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Search Results 0 to 10 of about 11 (some duplicates have been removed)
. president, after a status quo election, and if you talk to folks at the white house, they don't view it as a status quo election. they thought what they had was a huge victory, and they are just -- if you're flying at 35,000 feet, you see the difference between both of them here is babe e boehner is like our margins in the house, you know, we still have a sense of clout. democrats are saying we increased our clout. this offer is meant by boehner to say the first one from geithner was the white house's position was the white house budget. we could have come back with the house gop budget. we're trying to do something that's middle ground. but the white house does not believe it was a status quo election. they believe they were handed a resounding victory. >> absolutely. nbc's luke russert. thanks so much. let's get right to our panel now. msnbc contributor ari melber is with me in the studio, and democratic strategist julian epstein joins us from washington. speaker boehner today hold reporters the president is in la la land. then he presents a counteroffer based on the mythical dynam
of hirs campaign. he thinks he won it. >> president obama has been re-elected. >> to get a deal done, you're going to have to have higher tax rates on the top 2%. >> the one thing the republicans have going for them is they're leaning on erskine bowles. >> i heard what you were saying. you know nothing of my work. you mean my whole fallacy is wrong. >> i'm happy to be flexible. i recognize i'm not going to get 100%. ♪ >> it certainly 'tis the season and whether you're counting the days to the fiscal cliff, the debt ceiling, christmas day, or judgment day, there's much to do and not much time to do it. as for us, we're counting down the minutes to house speaker john boehner who will be lighting the capitol christmas tree 234 just about an hour. if you're among the wealthiest of americans, then, boy, does boehner have a gift wrapped for you. in republicans' counteroffer to avert the fiscal cliff, the rich get to keep their bush era tax cuts, even as the boehner budget slashes $1.2 trillion in spending, half of it from medicare, medicaid, and other social programs. it is a lump of coal del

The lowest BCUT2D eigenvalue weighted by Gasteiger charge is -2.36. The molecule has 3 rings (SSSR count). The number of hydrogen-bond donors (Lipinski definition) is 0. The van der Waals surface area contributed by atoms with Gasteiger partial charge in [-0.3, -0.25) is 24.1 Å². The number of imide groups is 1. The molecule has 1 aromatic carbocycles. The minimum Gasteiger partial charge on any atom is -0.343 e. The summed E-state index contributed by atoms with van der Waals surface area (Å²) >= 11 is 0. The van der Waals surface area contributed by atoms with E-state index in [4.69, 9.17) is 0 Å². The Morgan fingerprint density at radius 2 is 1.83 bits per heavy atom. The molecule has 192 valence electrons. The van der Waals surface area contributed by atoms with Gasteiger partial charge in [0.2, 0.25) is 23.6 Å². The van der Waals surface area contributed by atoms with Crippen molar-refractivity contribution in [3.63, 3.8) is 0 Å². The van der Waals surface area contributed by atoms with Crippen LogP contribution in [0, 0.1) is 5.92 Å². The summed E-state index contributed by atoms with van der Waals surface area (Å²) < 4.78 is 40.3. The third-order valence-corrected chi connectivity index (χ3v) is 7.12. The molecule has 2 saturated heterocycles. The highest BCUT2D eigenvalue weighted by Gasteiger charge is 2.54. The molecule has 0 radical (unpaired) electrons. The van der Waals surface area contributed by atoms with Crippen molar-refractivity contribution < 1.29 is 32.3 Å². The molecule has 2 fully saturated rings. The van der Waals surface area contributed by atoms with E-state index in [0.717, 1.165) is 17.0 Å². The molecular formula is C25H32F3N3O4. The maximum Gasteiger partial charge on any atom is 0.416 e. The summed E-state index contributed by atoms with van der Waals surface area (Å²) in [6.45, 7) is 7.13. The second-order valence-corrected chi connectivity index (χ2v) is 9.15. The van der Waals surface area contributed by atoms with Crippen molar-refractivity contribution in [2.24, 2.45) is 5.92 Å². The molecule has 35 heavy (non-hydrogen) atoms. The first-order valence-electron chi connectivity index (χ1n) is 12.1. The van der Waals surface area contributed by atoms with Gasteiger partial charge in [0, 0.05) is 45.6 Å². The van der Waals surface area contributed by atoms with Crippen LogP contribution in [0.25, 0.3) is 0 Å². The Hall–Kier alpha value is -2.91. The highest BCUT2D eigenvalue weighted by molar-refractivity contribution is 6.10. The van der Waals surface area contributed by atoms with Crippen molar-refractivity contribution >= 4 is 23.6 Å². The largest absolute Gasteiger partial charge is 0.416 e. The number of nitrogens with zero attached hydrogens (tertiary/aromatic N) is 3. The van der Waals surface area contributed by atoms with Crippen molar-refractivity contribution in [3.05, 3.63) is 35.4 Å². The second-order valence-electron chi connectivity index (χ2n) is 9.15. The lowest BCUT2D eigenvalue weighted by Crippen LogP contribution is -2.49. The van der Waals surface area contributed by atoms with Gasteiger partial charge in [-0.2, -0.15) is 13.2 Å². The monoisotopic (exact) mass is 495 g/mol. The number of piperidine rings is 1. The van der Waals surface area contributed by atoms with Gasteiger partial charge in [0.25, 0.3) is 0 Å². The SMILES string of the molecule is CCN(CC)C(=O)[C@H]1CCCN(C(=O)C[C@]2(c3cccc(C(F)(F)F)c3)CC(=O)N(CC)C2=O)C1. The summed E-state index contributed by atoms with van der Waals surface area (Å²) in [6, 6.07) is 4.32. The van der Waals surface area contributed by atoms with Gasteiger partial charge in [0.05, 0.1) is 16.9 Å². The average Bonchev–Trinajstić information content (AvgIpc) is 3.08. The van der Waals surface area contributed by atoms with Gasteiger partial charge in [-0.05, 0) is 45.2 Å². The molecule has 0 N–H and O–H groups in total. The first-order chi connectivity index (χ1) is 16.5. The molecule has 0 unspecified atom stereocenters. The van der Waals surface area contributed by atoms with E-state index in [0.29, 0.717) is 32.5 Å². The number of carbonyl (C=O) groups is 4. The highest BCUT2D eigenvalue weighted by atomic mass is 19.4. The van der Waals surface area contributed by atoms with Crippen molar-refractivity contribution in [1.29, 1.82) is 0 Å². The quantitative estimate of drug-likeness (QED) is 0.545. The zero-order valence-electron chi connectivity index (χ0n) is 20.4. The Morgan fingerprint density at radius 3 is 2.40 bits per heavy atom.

. thanks for watching. the reality of the election is start to set in on members of the republican party. republican senator jim demint of south carolina is leaving capitol hill to become president of the heritage foundation. don't cry for demint. the out-going president of the heritage foundation made $1.1 million according to 2010 tax filings. demint will do just fine. it's not just about the money. the senator realizes he could be more effective for the conservative movement if he's not attached to the dysfunctional party known as the republican party. in a statement, demint said "i'm leaving the senate now but i'm not leaving the fight. i've decided to join the heritage foundation at a time when the conservative movement needs strong leadership in the battle of ideas." he was more to the point on cnn earlier today. >> this will give me the opportunity to help take our case to the american people and to translate our policies into real ideas. >> so you think you could be more influential within the conservative movement as the leader of the heritage foundation as opposed to a united s
. barnicle. thank you, john. "morning joe" starts right now. >>> i think they won the election. they must have forgotten that republicans continue to hold the majority in the house. but, you know, the president's idea of a negotiation is roll over and do what i ask. we need to find common ground, and we need to find it quickly. >> good morning. it's monday, december the 3rd here in new york city. the christmas tree all lit up. with us on set, msnbc contributor mike barnicle, pulitzer prize-winnering historian jon meacham, author of "thomas jefferson." "fortune's" assistant managing editor leigh gallagher and political analyst, former chairman of the rnc, michael steele. and i'm willie geist. joe and mika have the day off today. there's so much to talk about, but we do have to begin with the ties, if we could. it's not just mike. mike's getting all the focus here this morning, and that is inexcusable. >> could i just say, in the words of speaker john boehner, we need to find common ground here, and we need to do it quick. >> there ain't going to be any between these two ties, my man. over